Ideas of gbi, employee-pegged ceo pay, and universal healthcare all benefit worker mobility which will also keep corporations in check even more and 'temper' capitalism, it's not socialism --it's tempered capitalism instead of runaway crony capitalism that we'd like to see implemented.


> not everyone CAN jump ship [...]

Good point. I agree 100%, and it's so incredibly sad to see so many people defending the status quo in this thread.

There's a lot of CEO worship on HN. Probably a lot of startup founders full of themselves.


Well just like that whole paul graham vs the founder of cloudflare last week, where PG said that the founders of airbnb were broke and that's why they started, and the cloudflare guy called him out on it mentioning they didn't have totally no support and most founders have some support backup in case things get super hard that it's really hard to be 1 paycheck from the curb and start anything, or live on the street and start a software business. A lot of people went to backup PG, but then there were a lot to side w/ Matthew Prince as well.

I think it's both ways, I mean there's both sides of the political spectrum on HN, you've got your progressives and Trump supporters, and everything in between. A lot of people aspire to be CEO here, and would like to know they can set their own rates and feel that someday they'll be the next Elon Musk though for 90% reading this that's highly unlikely they might make it to 1% of his success if they're super lucky.


Equality of outcome is a dark place to go. Every single time it has been attempted it has resulted in mass death. Is capitalism fair? Maybe not, but you'll see less body bags than the alternatives.


Absolute equality of outcome is definitely not a good idea.

But workers should have some sort of compensation for success of the company. If the company releases a new product and it triples the value of the company, the workers should see some sort of bonus for the value they created. Leadership is a tough job, and CEOs take on risk, but without the grunt workers the company has nothing.

To be clear, I'm not expecting equality, but the wealth gap shouldn't be as gaping as it is.


Can you articulate why it’s not a good idea? There’s a few workers coops that pay equal salaries without occurrences of mass death.

To me at least the vast majority of pay structure in traditional companies seems to be hierarchical rather than actually being structured around ‘merit’. And for many businesses I’d wager it’s really hard to actually determine individual merit over the lifetime of a business. As such a flat pay structure might be better. Particularly if there is a profit sharing scheme?


I totally agree, some cashiers at Winco are millionaires and STILL working as Cashiers...and who wouldn't when the company treats you right and you are part owner?


Some jobs are harder than others, with the definition of "hard" varying from job to job (ie, physically, mentally, or emotionally draining, dangerous, or requiring a rare skill). Harder jobs should be paid more, otherwise, what incentive is there to take on hard jobs?

The "mass death" thing the other commenter brought up is just plain silly, IMO. Communism failed (and will always fail) due to corruption and greed, and in the past has always been implemented by malicious dictators.

The hierarchical pay structure makes some sense because the higher you go, the more risk you bring to the company. A low-level manager may make a bad hiring choice that costs the company tens of thousands in wasted wages after hiring someone unproductive. Middle management may mismanage their teams and create working environments that lower morale. Upper management and CEOs may make bad decisions on what new products to green light and can cost the company millions or tank it completely.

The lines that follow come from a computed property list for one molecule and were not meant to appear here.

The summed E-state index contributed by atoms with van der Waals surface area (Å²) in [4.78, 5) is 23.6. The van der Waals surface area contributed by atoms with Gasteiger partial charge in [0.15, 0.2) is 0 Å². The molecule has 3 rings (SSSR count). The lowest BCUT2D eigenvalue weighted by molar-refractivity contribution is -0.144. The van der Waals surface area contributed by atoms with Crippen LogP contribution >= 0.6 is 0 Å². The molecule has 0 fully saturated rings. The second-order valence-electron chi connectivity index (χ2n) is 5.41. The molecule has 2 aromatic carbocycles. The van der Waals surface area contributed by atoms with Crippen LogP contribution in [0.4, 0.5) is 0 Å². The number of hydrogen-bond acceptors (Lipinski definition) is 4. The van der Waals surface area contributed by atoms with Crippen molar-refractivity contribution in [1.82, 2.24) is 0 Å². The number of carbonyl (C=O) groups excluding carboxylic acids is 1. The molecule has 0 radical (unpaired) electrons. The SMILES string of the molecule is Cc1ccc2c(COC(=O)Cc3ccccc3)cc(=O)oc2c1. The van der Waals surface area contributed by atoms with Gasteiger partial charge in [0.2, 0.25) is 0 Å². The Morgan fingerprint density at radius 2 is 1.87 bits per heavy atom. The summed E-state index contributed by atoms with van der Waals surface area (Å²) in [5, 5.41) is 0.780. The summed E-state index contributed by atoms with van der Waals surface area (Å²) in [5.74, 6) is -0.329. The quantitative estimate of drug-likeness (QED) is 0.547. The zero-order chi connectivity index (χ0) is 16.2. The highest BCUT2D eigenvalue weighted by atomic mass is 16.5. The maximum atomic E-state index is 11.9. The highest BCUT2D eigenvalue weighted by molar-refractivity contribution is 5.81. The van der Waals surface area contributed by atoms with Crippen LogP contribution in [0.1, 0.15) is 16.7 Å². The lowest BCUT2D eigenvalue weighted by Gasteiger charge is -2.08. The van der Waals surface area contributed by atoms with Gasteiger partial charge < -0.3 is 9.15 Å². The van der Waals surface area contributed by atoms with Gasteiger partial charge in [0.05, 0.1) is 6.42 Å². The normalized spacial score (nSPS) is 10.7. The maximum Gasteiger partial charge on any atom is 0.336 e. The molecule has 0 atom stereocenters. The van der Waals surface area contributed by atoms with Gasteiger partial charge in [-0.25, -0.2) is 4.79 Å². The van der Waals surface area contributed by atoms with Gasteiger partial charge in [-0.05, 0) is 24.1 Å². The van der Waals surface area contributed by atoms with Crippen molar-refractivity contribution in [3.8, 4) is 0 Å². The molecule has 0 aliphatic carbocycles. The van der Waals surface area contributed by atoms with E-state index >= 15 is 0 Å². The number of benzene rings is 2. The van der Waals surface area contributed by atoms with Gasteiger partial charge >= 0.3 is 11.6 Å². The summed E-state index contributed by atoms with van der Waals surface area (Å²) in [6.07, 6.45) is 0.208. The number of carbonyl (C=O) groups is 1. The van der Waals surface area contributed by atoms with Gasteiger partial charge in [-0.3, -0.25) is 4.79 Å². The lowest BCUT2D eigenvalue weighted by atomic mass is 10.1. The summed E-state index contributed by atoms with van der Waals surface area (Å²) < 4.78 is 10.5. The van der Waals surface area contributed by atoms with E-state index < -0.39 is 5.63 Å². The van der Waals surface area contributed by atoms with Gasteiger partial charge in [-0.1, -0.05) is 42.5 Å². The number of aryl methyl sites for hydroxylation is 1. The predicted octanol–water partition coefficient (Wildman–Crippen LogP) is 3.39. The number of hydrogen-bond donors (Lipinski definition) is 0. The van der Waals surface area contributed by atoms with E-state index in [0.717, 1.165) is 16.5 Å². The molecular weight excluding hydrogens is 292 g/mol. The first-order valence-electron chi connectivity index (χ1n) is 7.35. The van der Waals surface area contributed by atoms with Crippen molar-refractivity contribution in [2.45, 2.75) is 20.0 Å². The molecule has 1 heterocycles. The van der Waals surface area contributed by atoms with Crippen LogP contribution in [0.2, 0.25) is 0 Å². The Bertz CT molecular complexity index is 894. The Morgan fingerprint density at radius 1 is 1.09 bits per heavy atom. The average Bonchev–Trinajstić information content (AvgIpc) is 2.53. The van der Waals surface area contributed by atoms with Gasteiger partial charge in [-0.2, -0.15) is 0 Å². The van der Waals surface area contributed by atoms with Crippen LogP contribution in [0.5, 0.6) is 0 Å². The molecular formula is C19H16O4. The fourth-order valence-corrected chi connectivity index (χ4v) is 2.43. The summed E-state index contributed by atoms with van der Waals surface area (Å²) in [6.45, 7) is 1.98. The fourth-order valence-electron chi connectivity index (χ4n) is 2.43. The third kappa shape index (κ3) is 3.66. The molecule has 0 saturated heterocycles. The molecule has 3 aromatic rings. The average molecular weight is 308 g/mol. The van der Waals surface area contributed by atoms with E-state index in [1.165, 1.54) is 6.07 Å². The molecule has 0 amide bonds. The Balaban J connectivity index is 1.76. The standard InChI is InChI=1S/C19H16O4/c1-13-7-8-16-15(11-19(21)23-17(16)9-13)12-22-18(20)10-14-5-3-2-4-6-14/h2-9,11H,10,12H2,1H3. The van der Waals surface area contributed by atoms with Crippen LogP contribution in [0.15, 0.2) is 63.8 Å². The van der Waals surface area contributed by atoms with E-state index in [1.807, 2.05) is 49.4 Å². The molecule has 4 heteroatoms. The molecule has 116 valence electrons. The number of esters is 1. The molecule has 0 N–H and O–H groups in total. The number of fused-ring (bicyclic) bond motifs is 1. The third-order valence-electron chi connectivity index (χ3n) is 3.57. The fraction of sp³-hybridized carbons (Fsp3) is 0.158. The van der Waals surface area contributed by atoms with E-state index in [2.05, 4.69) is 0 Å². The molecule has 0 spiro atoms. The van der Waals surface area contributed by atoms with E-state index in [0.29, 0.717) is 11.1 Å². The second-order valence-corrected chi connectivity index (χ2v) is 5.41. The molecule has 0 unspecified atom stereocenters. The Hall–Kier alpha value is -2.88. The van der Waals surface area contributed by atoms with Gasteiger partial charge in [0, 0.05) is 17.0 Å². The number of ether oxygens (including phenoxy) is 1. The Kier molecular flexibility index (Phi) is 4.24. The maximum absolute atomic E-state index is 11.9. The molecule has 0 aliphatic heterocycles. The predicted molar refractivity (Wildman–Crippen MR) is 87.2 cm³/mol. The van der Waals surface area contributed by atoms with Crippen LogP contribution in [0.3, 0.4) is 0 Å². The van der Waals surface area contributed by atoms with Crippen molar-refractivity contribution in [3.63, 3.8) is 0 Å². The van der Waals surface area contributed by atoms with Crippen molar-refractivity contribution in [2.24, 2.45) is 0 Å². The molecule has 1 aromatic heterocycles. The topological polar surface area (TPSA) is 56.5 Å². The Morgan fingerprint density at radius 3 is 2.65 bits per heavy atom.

So, it makes sense IMO to pay the higher ups more, but there should be a profit sharing scheme of some sort to reward people of all levels for their contribution to the success of the company.


I don’t think we do a good job of paying well for hard jobs at all so I don’t really see the idea that people won’t do them if we don’t pay well as being very well supported.

Further I can definitely see the argument that having more responsibility could be incentivised with higher pay if the risk to the individual actually increased. But I also see no compelling evidence that is actually the case. But usually in structures with flatter pay like coops individuals have more say anyway.

Corruption and greed also seem like good explanations for the status quo TBH.


If you are the type of worker who can enable a company to triple it's value you likely are well compensated already, if you aren't paid well I'd suggest checking with your employers competitors to see if they too would like to triple their value and just how much it's worth to them.

If after that search you find no one willing to pay you more perhaps consider if you really are so pivotal to the companies success.


Great job missing the point entirely.

No single person will triple the value of a company. Not even the CEO. The CEO may make a major decision, but it's still the people at the very bottom doing the grunt work that implement it, and they should see some of the fruit of their labor.


What about MORE equality of outcome. How is the attempt itself equal to "mass death"?


In my circle of friends the tradesmen are doing much better financially than the college educated. Even though my friends who chose the trades are from poorer backgrounds. I myself am a high school drop out who is able to single handedly support a family and own my own home. (The great thing about compliers is they don't care how educated you are) As far as I can tell meritocracy is working. It would seem to me having the state try and make things "more fair" will very likely result in the opposite.


You've convinced me, we should ditch the capitalistic model.


If it's never been easier to be a CEO, perhaps the author should consider it. It's the easiest job title to legitimately acquire. You just need to pay a few hundred bucks to incorporate in Delaware, and boom, you're a CEO.